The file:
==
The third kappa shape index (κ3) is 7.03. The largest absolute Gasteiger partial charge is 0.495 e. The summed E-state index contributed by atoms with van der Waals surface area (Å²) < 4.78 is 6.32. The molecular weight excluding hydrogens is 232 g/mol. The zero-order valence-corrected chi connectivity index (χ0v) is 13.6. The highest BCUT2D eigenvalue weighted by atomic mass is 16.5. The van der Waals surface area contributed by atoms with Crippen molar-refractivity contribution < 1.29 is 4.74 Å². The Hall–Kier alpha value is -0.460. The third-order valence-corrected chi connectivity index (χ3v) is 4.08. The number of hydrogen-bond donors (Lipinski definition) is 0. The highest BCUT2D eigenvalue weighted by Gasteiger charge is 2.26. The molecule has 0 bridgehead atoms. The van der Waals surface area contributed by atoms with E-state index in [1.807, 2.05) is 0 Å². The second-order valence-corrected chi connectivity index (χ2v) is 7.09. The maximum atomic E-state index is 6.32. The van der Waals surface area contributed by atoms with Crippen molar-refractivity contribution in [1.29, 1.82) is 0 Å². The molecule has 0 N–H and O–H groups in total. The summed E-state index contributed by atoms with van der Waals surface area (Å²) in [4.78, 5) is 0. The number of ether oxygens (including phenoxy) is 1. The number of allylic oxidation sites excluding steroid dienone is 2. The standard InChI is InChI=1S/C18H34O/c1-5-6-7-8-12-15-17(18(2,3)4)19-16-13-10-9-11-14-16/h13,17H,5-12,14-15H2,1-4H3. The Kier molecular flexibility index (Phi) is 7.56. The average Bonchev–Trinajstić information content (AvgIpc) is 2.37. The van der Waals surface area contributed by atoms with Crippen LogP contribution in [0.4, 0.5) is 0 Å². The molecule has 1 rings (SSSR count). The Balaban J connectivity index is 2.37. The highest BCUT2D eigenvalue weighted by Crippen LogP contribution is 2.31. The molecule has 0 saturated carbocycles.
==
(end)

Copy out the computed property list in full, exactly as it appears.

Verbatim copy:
The third kappa shape index (κ3) is 7.03. The largest absolute Gasteiger partial charge is 0.495 e. The summed E-state index contributed by atoms with van der Waals surface area (Å²) < 4.78 is 6.32. The molecular weight excluding hydrogens is 232 g/mol. The zero-order valence-corrected chi connectivity index (χ0v) is 13.6. The highest BCUT2D eigenvalue weighted by atomic mass is 16.5. The van der Waals surface area contributed by atoms with Crippen molar-refractivity contribution < 1.29 is 4.74 Å². The Hall–Kier alpha value is -0.460. The third-order valence-corrected chi connectivity index (χ3v) is 4.08. The number of hydrogen-bond donors (Lipinski definition) is 0. The highest BCUT2D eigenvalue weighted by Gasteiger charge is 2.26. The molecule has 0 bridgehead atoms. The van der Waals surface area contributed by atoms with E-state index in [1.807, 2.05) is 0 Å². The second-order valence-corrected chi connectivity index (χ2v) is 7.09. The maximum atomic E-state index is 6.32. The van der Waals surface area contributed by atoms with Crippen molar-refractivity contribution in [1.29, 1.82) is 0 Å². The molecule has 0 N–H and O–H groups in total. The summed E-state index contributed by atoms with van der Waals surface area (Å²) in [4.78, 5) is 0. The number of ether oxygens (including phenoxy) is 1. The number of allylic oxidation sites excluding steroid dienone is 2. The standard InChI is InChI=1S/C18H34O/c1-5-6-7-8-12-15-17(18(2,3)4)19-16-13-10-9-11-14-16/h13,17H,5-12,14-15H2,1-4H3. The Kier molecular flexibility index (Phi) is 7.56. The average Bonchev–Trinajstić information content (AvgIpc) is 2.37. The van der Waals surface area contributed by atoms with Crippen LogP contribution in [0.4, 0.5) is 0 Å². The molecule has 1 rings (SSSR count). The Balaban J connectivity index is 2.37. The highest BCUT2D eigenvalue weighted by Crippen LogP contribution is 2.31. The molecule has 0 saturated carbocycles.